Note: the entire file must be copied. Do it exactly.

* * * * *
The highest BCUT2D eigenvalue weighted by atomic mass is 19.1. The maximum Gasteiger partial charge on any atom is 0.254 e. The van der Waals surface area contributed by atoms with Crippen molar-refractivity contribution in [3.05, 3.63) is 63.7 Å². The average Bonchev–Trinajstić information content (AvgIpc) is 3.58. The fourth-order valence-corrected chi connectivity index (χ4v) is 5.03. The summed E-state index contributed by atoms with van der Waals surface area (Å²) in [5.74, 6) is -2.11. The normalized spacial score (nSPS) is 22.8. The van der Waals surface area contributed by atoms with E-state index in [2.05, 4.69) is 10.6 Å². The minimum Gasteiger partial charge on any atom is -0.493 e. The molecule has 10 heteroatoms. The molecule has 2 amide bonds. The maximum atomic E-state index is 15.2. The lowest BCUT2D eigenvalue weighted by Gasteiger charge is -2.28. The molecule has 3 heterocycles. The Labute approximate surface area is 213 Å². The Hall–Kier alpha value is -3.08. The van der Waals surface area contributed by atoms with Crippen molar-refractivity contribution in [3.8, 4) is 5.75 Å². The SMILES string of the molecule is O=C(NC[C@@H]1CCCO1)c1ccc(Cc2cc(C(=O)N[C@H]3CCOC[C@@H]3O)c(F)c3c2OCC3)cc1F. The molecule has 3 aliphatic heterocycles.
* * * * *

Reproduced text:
The highest BCUT2D eigenvalue weighted by atomic mass is 19.1. The maximum Gasteiger partial charge on any atom is 0.254 e. The van der Waals surface area contributed by atoms with Crippen molar-refractivity contribution in [3.05, 3.63) is 63.7 Å². The average Bonchev–Trinajstić information content (AvgIpc) is 3.58. The fourth-order valence-corrected chi connectivity index (χ4v) is 5.03. The summed E-state index contributed by atoms with van der Waals surface area (Å²) in [5.74, 6) is -2.11. The normalized spacial score (nSPS) is 22.8. The van der Waals surface area contributed by atoms with E-state index in [2.05, 4.69) is 10.6 Å². The minimum Gasteiger partial charge on any atom is -0.493 e. The molecule has 10 heteroatoms. The molecule has 2 amide bonds. The maximum atomic E-state index is 15.2. The lowest BCUT2D eigenvalue weighted by Gasteiger charge is -2.28. The molecule has 3 heterocycles. The Labute approximate surface area is 213 Å². The Hall–Kier alpha value is -3.08. The van der Waals surface area contributed by atoms with Crippen molar-refractivity contribution in [3.8, 4) is 5.75 Å². The SMILES string of the molecule is O=C(NC[C@@H]1CCCO1)c1ccc(Cc2cc(C(=O)N[C@H]3CCOC[C@@H]3O)c(F)c3c2OCC3)cc1F. The molecule has 3 aliphatic heterocycles.